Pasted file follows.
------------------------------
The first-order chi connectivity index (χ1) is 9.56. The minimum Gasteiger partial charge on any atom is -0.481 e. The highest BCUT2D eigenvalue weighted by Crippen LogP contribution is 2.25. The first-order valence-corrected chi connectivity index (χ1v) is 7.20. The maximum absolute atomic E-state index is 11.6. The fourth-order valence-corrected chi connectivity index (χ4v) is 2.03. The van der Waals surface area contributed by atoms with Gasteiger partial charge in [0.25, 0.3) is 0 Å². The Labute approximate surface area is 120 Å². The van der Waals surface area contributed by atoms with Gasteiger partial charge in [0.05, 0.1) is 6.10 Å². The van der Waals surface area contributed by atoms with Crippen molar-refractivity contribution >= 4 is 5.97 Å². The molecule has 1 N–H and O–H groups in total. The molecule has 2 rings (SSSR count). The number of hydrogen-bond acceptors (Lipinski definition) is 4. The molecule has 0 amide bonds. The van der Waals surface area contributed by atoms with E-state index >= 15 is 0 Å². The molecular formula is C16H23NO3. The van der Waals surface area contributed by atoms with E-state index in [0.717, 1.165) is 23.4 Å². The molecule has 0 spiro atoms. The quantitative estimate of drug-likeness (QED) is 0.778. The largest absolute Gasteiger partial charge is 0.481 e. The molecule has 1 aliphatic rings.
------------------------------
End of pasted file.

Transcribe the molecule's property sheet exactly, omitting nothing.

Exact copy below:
The first-order chi connectivity index (χ1) is 9.56. The minimum Gasteiger partial charge on any atom is -0.481 e. The highest BCUT2D eigenvalue weighted by Crippen LogP contribution is 2.25. The first-order valence-corrected chi connectivity index (χ1v) is 7.20. The maximum absolute atomic E-state index is 11.6. The fourth-order valence-corrected chi connectivity index (χ4v) is 2.03. The van der Waals surface area contributed by atoms with Gasteiger partial charge in [0.25, 0.3) is 0 Å². The Labute approximate surface area is 120 Å². The van der Waals surface area contributed by atoms with Gasteiger partial charge in [0.05, 0.1) is 6.10 Å². The van der Waals surface area contributed by atoms with Crippen molar-refractivity contribution >= 4 is 5.97 Å². The molecule has 1 N–H and O–H groups in total. The molecule has 2 rings (SSSR count). The number of hydrogen-bond acceptors (Lipinski definition) is 4. The molecule has 0 amide bonds. The van der Waals surface area contributed by atoms with E-state index >= 15 is 0 Å². The molecular formula is C16H23NO3. The van der Waals surface area contributed by atoms with E-state index in [0.717, 1.165) is 23.4 Å². The molecule has 0 spiro atoms. The quantitative estimate of drug-likeness (QED) is 0.778. The largest absolute Gasteiger partial charge is 0.481 e. The molecule has 1 aliphatic rings.